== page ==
If there already are some annotations with the selected label in the same volume, example annotation patches will be displayed at the bottom of this tab. Use these patches as a reference to decide if the label is actually the one you are looking for. You can disable the example annotations in the settings tab.
See the Navigating Images section for more information on the available annotation modes.
Image labels are labels that are attached to a whole image instead of annotations. Only project editors, experts or admins can modify image labels. To attach a new image label, select a label in the label trees tab (or use a shortcut), then open the image label tab and click the button in the top right corner. To detach an image label, click the button next to it.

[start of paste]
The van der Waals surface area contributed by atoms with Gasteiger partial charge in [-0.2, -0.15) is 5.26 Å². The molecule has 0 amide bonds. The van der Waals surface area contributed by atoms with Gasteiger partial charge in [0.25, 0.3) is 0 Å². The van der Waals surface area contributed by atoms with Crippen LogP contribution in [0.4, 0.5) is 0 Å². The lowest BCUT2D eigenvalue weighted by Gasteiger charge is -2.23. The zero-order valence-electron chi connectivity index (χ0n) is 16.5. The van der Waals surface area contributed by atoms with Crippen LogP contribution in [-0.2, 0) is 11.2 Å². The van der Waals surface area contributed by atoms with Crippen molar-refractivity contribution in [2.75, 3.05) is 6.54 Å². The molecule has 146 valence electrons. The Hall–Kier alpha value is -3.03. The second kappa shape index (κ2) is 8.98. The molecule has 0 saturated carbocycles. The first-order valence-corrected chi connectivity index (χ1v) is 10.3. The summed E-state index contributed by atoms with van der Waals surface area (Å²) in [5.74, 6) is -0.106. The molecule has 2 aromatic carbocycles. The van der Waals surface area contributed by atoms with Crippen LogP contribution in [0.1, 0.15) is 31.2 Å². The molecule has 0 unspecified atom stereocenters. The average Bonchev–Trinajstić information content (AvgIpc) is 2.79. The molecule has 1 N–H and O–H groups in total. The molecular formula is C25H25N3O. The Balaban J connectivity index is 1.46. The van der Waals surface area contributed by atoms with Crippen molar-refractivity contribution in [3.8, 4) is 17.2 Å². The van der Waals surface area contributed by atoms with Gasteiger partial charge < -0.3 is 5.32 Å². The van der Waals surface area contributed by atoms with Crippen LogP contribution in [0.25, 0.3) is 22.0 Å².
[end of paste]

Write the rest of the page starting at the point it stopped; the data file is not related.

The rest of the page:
Attaching image labels with the image label tab is useful if you need to explore the whole image in order to determine the correct image label. If an image thumbnail is enough (e.g. to sort out bad images where the camera flash didn't fire properly) you can attach and detach image labels more quickly in the volume overview.
The color adjustment tab allows you to manipulate some of the visual properties of the image. This can make finding interesting objects or regions on the image easier and quicker, e.g. if the images are very dark or have a low contrast.